has anyone had a VBAC? is it really that grim?
Hi Pontouf sorry for the late reply, have not stopped for the past couple of days.
I work at a university with a med school so have access to lots of peer reviewed research. I'll get some links together tomorrow and post them/PM you if you like.
IA stands for intermittent auscultation (intermittent listening basically). Theoretically CEM can be used in an upright position and my consultant assured me that this would be the case...but I've heard that in reality moving can cause the monitor to go a bit funny, resulting in women either refusing monitoring/lying down for the needs of the monitor.
I've had to fight my corner on this too.
I had a home waterbirth after CS for DC3.
DC1 was a VB at home
DC2 was ELCS for placenta praevia.
When I discussed the next birth with the consultant he suggested the 'home from home' rooms on the labour ward as offering a good compromise between home and 'managed' labour but the supervisor of midwives said I had to be in an 'at risk' room, continuously monitored, given prophalactic antibiotics, cannula etc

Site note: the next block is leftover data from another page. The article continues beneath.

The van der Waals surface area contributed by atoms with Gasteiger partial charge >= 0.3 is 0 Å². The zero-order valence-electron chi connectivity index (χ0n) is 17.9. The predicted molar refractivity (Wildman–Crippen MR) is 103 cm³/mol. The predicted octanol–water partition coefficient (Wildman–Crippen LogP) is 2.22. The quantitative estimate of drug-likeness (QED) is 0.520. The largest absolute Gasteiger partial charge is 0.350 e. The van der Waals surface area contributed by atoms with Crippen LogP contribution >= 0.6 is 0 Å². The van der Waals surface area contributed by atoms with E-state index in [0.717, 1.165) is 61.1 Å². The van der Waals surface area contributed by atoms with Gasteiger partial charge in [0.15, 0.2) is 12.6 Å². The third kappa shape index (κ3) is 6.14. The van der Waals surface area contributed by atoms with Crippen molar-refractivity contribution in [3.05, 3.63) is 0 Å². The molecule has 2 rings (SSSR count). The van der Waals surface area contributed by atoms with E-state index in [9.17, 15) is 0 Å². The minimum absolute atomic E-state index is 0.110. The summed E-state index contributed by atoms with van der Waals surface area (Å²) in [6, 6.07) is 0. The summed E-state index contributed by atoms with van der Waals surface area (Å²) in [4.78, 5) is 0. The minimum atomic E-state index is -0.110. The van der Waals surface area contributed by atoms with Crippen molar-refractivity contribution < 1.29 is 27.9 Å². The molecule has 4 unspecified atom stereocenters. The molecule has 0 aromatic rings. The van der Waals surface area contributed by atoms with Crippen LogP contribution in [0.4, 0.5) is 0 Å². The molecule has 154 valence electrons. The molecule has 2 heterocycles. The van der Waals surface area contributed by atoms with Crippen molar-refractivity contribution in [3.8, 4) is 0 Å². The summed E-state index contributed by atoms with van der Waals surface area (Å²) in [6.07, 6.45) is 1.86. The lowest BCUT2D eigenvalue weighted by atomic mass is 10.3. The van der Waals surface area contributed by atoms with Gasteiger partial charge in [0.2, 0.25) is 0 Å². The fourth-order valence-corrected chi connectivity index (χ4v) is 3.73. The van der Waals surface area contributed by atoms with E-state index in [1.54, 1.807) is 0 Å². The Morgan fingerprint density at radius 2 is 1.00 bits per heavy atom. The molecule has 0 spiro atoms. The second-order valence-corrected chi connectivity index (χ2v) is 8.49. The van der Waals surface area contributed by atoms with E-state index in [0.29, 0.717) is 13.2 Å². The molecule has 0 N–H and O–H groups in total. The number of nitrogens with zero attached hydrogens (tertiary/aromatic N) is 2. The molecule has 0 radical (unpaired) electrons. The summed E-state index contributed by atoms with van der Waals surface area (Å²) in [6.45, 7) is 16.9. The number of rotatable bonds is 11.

After lots of research and letters back and forth she still wouldn't give an inch so I had a hissy fit and wrote that I didn't trust that my wishes would be respected in labour and I was going to book a home delivery.
I expected that she would then agree to me using the home from home room but I didn't hear from her again. Two senior midwives came to visit me at home and were fantastically supportive.
DC3 was born in the bath (wouldn't really recommend that) and was the most joyful of my 4 labours.
It is dispiriting to have to fight but don't give up.